FIG. 3 is a block diagram of an apparatus for measuring radiation dose using a hollow cathode lamp. In the figure, the reference numeral 3 indicates the hollow cathode lamp which emits lights of different wavelengths. The unwanted light is removed with a filter indicated by 4 and the desired light enters a sample mounting chamber 5. The light transmitting the sample (film) is detected with a photomultiplier 6, converted to an electrical signal, subjected to an arithmetic operation in an arithmetic unit 7, and the resulting data of light absorbance is displayed by an indication unit 8.
The apparatus for measuring radiation dose using a hollow cathode lamp as a light source has the following advantages: (1) since it is lightweight and portable, it is handy to use in radiation engineering: (2) it is capable of providing a mono-chromatic light by selecting a proper hollow cathode lamp, so unlike the conventional spectrophotometer, it does not require the cumbersome resetting of reading wavelengths; (3) since it causes no error in wavelength setting, accurate measurement of radiation dose is possible; and (4) the equipment is simple in construction and is less expensive than the spectrophotometer. Having these features, the apparatus of this invention can be said to be an entirely new device for measuring radiation dose without experiencing the disadvantages of the spectrophotometer.
|Cited Patent||Filing date||Publication date||Applicant||Title|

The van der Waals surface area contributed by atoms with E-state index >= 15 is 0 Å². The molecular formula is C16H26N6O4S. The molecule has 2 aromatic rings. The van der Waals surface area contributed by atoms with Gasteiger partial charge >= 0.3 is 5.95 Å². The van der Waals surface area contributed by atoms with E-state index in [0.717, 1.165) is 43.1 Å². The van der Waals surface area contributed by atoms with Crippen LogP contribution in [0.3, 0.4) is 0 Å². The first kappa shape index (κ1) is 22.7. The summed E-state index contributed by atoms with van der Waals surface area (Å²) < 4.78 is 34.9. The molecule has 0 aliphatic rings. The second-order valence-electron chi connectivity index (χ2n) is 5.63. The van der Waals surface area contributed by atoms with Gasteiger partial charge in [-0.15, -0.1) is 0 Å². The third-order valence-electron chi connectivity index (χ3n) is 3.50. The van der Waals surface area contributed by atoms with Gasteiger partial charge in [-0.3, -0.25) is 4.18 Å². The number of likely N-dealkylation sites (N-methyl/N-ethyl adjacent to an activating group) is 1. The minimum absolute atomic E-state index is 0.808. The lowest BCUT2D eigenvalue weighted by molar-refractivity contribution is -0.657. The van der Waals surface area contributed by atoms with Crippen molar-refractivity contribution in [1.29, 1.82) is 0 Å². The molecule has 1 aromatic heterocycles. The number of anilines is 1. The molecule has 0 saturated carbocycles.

|US3361925 *||Nov 3, 1966||Jan 2, 1968||Perkin Elmer Corp||Bismuth-lithium hollow cathode lamps|
|US3942898 *||Jul 25, 1974||Mar 9, 1976||Beckman Instruments, Inc.||Densitometer for measuring the density of an optical element such as a film badge|
|SU449398A2 *||Title not available|
|Citing Patent||Filing date||Publication date||Applicant||Title|
|US4494003 *||Mar 7, 1983||Jan 15, 1985||The United States Of America As Represented By The Secretary Of The Army||Method of detecting gamma radiation by placing glass doped with iron in an environment subject to gamma radiation and then measuring any color changed in the doped glass as a function of gamma radiation|
|US4918317 *||Dec 14, 1988||Apr 17, 1990||The Mead Corporation||Radiation dosimeter|
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|US5767520 *||Nov 25, 1996||Jun 16, 1998||Isp Investments Inc.||Radiation dosimetry method and apparatus|
|US5777341 *||Apr 30, 1996||Jul 7, 1998||Isp Investments Inc.||Method for manufacturing calibrated radiation dosimeter|
|US6969860 *||Sep 24, 2004||Nov 29, 2005||Radia Industry Co., Ltd.||PMMA-dosimeter|
|US20030193032 *||Apr 8, 2002||Oct 16, 2003||Eastman Kodak Company||Radiation exposure indicator device|
|WO1997017595A1 *||Nov 5, 1996||May 15, 1997||Isp Investments Inc.||Radiation dosimetry method and apparatus|
|U.S. Classification||250/336.1, 250/474.1|
|International Classification||G01T1/04, G01T1/06, G01T1/02|
|Cooperative Classification||G01T1/02, G01T1/06|
|European Classification||G01T1/06, G01T1/02|
|Sep 18, 1981||AS||Assignment|
Owner name: JAPAN ATOMIC ENERGY RESEARCH INSTITUTE; 2-2, UCHIS
Free format text: ASSIGNMENT OF ASSIGNORS INTEREST.;ASSIGNORS:TANAKA, RYUICHI;SUNAGA, HIROMI;TAMURA, NAOYUKI;AND OTHERS;REEL/FRAME:003925/0108
Effective date: 19810914
|Dec 4, 1987||FPAY||Fee payment|
Year of fee payment: 4
|Oct 28, 1991||FPAY||Fee payment|
Year of fee payment: 8
|Dec 7, 1995||FPAY||Fee payment|
Year of fee payment: 12
|Jan 16, 1996||REMI||Maintenance fee reminder mailed|